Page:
Tomorrow’s Star Tribune story on the appearance of the execrable Joseph Wilson in the Twin Cities features me in the lead, though why I would say what I do is left to the reader’s imagination: “Ex-ambassador Joseph Wilson of Plame-case fame speaks tonight.” Star Tribune reporter Dan Browning writes:
Scott Johnson can’t figure out why anyone would want to listen to former Ambassador Joseph Wilson when he visits the Twin Cities today.
To Johnson, one of the founders of the political blog Power Line, Wilson is a proven “liar.” He’s “an ardent Democratic operative” and a “co-conspirator” with some in the Central Intelligence Agency who are trying to discredit the Bush administration, Johnson says.
Wilson is used to such attacks.
He is the husband of Valerie Plame, whose identity as a CIA agent was leaked in 2003. That came after Wilson wrote a newspaper column suggesting that the Bush administration had dismissed intelligence disproving that Iraq was trying to acquire raw materials to build nuclear weapons.
Plame’s exposure led to the indictment of Vice President Dick Cheney’s chief of staff, Lewis Libby, who resigned but denies wrongdoing. A special investigation remains open.
Wilson is the scheduled headliner at a DFL fundraising dinner today in Minneapolis, to be followed by a public speech at 7:30 p.m. in the Regional Council of Carpenters and Joiners Hall in St. Paul.
Wilson, 56, was born into what he calls a “proud Republican family” in California. Some of his uncles found Barry Goldwater too liberal, he wrote in his 2004 autobiography, “The Politics of Truth.”
After a childhood with expatriate parents in Europe, a degree in history and some time skiing and working as a carpenter in Lake Tahoe, Calif., he began his foreign service career in 1976 in Niger in central Africa, where the CIA would send him on a special mission in 2002 to determine whether it was selling “yellowcake” uranium to Iraq.
Postings in Togo, South Africa and Burundi followed until 1985, when he took a sabbatical as a Congressional Fellow, working with Sen. Al Gore, D-Tenn., and Rep. Tom Foley, D-Wash. Then he returned to Africa as deputy chief of mission in the Republic of Congo.
Wilson says his Africa experience taught him to appreciate “constructive engagement,” a foreign policy based on the premise that more can be achieved through gradual influence than from revolutions.
“It ended up working in the sense that Namibia became independent and South Africa managed to escape the shackles of apartheid peacefully,” Wilson said. “It’s hard to argue with success.”
In 1988 he was appointed deputy chief of mission in Baghdad. He left three years later, after Iraq had invaded Kuwait and he had helped negotiate the safe evacuation of the U.S. Embassy.
Wilson took a hard line against Saddam Hussein. He supported the first Gulf War and former President George H.W. Bush’s decision to end the hostilities short of invading Baghdad. That Bush made Wilson an ambassador to Gabon and Sao Tome and Principe in 1992. Wilson said he still admires the elder Bush’s foreign policy acumen.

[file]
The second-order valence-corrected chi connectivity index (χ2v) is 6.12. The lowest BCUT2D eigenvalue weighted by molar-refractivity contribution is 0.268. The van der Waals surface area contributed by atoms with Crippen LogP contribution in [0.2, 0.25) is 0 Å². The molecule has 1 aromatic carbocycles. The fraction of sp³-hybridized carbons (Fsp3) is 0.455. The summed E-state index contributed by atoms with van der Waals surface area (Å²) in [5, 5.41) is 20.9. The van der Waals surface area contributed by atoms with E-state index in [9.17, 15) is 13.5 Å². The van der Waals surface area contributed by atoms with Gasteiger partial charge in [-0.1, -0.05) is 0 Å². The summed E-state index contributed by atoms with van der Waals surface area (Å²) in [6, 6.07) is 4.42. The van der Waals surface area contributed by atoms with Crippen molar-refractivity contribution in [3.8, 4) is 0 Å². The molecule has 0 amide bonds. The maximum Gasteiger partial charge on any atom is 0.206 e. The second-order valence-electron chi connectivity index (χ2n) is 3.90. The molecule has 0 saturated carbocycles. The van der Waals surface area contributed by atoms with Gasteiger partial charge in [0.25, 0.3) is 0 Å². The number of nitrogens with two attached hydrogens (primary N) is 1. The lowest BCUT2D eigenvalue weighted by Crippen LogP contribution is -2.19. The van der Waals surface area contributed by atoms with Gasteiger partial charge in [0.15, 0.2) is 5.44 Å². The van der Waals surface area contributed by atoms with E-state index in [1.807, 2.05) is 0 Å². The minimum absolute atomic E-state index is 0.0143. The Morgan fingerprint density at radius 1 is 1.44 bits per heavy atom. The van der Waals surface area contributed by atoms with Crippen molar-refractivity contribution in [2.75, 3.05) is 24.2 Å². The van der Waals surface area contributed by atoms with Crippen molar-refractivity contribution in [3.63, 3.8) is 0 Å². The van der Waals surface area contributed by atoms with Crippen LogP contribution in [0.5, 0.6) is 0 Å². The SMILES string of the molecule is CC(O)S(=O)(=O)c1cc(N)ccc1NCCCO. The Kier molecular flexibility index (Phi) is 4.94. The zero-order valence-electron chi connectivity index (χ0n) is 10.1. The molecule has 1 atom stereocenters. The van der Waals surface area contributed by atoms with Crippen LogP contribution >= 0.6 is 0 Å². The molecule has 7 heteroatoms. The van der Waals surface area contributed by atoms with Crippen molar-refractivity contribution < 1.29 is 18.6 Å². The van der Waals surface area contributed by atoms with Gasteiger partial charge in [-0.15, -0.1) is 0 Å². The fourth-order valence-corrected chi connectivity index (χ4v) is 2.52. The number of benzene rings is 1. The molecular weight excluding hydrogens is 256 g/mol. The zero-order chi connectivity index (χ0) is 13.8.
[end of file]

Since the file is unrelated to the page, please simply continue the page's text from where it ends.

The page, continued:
Wilson went on to become a political adviser to the commander in chief of the U.S. Armed Forces in Europe, special assistant to President Bill Clinton and senior director for African Affairs on the National Security Council.
In 1998 he retired and became a consultant. He rose to celebrity status in 2003 with his opinion piece about his Niger findings for the New York Times and columnist Robert Novak’s outing of his wife as a spy shortly afterward. He still seethes over that.
“Their modus operandi is to try and destroy the credibility of any critic. So I fully expected them to try and go after me,” he said. “I never thought that these guys would retaliate by compromising the identity of one of their own covert officers.”
Asked if constructive engagement could work with the Bush administration, Wilson said, “I know of no way to deal with schoolyard bullies other than to stand up to them.”
For the record, I understand why Democratic activists would pay money to hear Wilson retail his lies. It’s a shame that Browning leaves me with my alleged mystification, never getting around to any mention of the Senate Intelligence Committee report or its findings. As I wrote this morning, as far as reporters like Browning are concerned, the Senate Intelligence Committe report is a top secret document whose confidentiality must be maintained at all costs. Star Tribune readers who are curious regarding the fuss over Joe Wilson will have to look elsewhere for illumination.
JOHN adds: This raises again the age old-question, why are our mainstream reporters so terrible? Is it malice, or stupidity? As usual, the answer seems to be “both.” The Strib’s coverage of Wilson’s appearance doesn’t make sense if you envision the paper’s reporters as objective observers, trying to enlighten their readers on the news of the day. But it makes perfect sense if you think of them as blockers, running interference for Wilson. That’s pretty much how they envision their role, I think. The Strib’s reporters and Joe Wilson are teammates.